Floods and landslides kill over 100 in Ethiopia

At least 20,000 homeless as meteorologists blame this year's particularly powerful El Nino for country's high rainfall.

by

    About 100 people have been killed by floods and landslides across Ethiopia that started last month, government officials say.

    At least 20,000 families have been made homeless, according to the UN, while local officials say there are a number of people still missing.

    Meteorologists have blamed this year's particularly powerful El Nino weather phenomenon for the country's high rainfall.

    Aid organisations anticipate continued flooding could displace tens of thousands more.

    "People can be affected in different ways. They can have damaged crops, they can lose their livestock, and in the more extreme cases, lose their entire households and go really quite destitute," Paul Handley, of the UN's Office for the Coordination of Humanitarian Affairs (OCHA) in Ethiopia, said.

    The floods have also hampered distribution of vital aid to drought-affected areas.

    The situation is exacerbated because more than 10 million people have been forced to rely on aid after the country suffered its worst drought in decades that lasted at least a year.

    Handley said the six affected regions had already been in a dangerous situation relating to food security.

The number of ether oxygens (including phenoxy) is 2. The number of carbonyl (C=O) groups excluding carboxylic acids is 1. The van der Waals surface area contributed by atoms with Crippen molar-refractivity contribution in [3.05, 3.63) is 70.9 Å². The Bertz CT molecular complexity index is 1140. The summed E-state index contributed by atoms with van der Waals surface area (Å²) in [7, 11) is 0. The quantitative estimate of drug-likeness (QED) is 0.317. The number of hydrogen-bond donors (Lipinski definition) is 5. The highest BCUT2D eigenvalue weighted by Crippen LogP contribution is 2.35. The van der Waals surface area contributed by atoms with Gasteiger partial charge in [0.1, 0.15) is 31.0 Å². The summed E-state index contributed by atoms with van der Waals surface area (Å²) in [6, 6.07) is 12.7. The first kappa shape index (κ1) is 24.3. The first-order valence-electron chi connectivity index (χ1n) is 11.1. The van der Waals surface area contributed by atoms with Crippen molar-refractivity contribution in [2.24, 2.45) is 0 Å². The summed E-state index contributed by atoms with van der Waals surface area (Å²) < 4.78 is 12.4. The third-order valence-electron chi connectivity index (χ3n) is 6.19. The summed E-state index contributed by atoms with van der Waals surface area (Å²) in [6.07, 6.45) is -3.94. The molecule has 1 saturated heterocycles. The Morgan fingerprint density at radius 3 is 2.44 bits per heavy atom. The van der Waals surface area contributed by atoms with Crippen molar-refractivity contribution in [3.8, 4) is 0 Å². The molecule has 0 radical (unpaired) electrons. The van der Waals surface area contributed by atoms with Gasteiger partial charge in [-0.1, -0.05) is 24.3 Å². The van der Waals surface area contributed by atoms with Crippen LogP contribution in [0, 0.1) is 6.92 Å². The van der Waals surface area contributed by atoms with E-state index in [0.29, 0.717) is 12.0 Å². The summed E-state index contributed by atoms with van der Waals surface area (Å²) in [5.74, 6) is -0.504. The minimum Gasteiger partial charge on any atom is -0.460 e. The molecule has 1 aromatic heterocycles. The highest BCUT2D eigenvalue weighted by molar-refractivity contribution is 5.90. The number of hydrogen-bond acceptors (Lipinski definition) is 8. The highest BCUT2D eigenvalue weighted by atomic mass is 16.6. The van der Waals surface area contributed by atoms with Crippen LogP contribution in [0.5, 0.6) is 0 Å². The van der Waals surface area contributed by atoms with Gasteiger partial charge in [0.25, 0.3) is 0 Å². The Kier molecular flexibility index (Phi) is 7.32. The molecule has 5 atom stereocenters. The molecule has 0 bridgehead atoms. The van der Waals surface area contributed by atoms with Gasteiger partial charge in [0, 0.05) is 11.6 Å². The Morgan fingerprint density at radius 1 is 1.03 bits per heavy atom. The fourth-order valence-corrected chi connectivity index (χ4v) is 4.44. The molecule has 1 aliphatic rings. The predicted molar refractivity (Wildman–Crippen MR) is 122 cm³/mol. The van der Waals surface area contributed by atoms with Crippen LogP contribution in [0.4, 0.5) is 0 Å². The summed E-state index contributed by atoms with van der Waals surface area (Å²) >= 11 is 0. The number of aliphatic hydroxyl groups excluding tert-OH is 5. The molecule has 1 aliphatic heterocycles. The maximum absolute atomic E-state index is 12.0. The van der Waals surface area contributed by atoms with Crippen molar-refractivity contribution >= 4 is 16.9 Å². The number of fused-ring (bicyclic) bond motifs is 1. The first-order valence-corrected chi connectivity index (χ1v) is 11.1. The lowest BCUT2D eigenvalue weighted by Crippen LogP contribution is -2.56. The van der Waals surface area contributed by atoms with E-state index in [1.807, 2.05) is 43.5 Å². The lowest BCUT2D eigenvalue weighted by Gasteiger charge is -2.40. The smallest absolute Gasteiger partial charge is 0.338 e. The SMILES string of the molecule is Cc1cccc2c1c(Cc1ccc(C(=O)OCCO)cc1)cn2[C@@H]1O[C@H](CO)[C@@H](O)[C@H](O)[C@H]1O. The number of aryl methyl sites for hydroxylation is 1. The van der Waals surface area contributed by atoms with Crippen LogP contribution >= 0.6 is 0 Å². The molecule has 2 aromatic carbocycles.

"This is where the 10.2 million people that we've been assisting already are," he said.

    "But now they are also suffering from the flooding. It's really adding to the already-dire situation."

    SOURCE: Al Jazeera


    YOU MIGHT ALSO LIKE

    Interactive: Take a tour through divided Jerusalem

    Interactive: Take a tour through divided Jerusalem

    Take a tour through East and West Jerusalem to see the difference in quality of life for Israelis and Palestinians.

    Stories from the sex trade

    Stories from the sex trade

    Dutch sex workers, pimps and johns share their stories.

    Inside the world of India's booming fertility industry

    Inside the world of India's booming fertility industry

    As the stigma associated with being childless persists, some elderly women in India risk it all to become mothers.